Biden’s hecklers are correct. As FiveThirtyEight reported on Thursday, Obama deported over 3 million immigrants during his time in office, which led some activists to label him “the deporter in chief.” That’s the context for Lemon’s question, and it helps explain, too, why Castro responded to Biden the way he did. Even de Blasio, whose presence in the 2020 race continues to mystify, was basically right to point out Biden’s complicity in the deportations.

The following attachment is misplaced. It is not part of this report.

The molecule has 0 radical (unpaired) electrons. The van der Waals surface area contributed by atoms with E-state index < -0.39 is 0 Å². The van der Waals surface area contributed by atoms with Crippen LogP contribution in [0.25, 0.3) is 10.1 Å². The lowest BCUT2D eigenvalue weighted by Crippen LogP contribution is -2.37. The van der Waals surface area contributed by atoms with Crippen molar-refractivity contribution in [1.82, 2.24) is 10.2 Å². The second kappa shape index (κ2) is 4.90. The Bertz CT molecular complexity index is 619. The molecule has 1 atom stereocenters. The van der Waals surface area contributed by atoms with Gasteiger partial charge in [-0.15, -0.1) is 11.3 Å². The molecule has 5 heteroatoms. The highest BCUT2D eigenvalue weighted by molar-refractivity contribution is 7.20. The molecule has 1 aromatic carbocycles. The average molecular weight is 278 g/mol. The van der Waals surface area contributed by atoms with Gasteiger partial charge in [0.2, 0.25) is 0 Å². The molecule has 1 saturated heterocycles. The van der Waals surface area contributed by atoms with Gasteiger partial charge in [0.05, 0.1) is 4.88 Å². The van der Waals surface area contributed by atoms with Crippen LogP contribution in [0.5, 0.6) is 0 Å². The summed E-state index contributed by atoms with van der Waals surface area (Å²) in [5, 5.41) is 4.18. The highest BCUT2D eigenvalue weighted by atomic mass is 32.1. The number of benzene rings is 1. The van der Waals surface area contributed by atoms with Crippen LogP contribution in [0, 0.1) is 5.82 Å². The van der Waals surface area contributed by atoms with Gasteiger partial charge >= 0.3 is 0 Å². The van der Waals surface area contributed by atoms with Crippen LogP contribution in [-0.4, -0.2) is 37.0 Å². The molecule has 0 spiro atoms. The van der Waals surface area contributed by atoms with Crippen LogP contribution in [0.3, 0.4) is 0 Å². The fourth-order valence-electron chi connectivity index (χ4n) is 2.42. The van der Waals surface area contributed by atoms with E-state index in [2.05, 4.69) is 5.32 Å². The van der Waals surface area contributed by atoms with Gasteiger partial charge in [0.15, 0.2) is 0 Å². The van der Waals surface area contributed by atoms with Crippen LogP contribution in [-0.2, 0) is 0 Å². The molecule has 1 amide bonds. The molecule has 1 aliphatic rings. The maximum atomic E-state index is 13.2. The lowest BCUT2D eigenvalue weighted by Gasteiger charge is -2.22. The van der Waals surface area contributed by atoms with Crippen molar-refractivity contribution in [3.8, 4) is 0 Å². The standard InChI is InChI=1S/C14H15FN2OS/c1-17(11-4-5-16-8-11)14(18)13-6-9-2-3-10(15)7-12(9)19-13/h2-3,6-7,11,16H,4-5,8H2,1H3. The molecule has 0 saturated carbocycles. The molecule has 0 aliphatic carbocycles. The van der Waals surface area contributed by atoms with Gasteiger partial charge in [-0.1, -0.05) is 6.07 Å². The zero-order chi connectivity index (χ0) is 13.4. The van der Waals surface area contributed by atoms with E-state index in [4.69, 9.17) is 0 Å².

Set the validity of the criticism to the side for one moment. Even if we accept, for the sake of argument, that it’s a practical mistake for Democratic candidates to criticize the party’s popular former president, Biden is the one who put Obama’s legacy on trial. Biden runs on the promise of inertia; he tells voters that if they choose him, the nightmare will recede and we will all go back to the winsome days of beer summits and pragmatism. Biden presents the Obama presidency with a Vaseline lens, and hopes his own reputation looks better in this softer focus. The former vice-president can barely get through a campaign appearance, let alone a debate performance, without mentioning his friend, the former president. When Senator Cory Booker pressed Biden on his support for an infamously regressive crime bill, Biden raised a familiar shield. “Everybody is talking about how terrible I am on these issues,” he said. “Barack Obama knew exactly who I was. He had ten lawyers do a background check on everything about me on civil rights and civil liberties, and he chose me, and he said it was the best decision he made. I’ll take his judgment.” Convenient!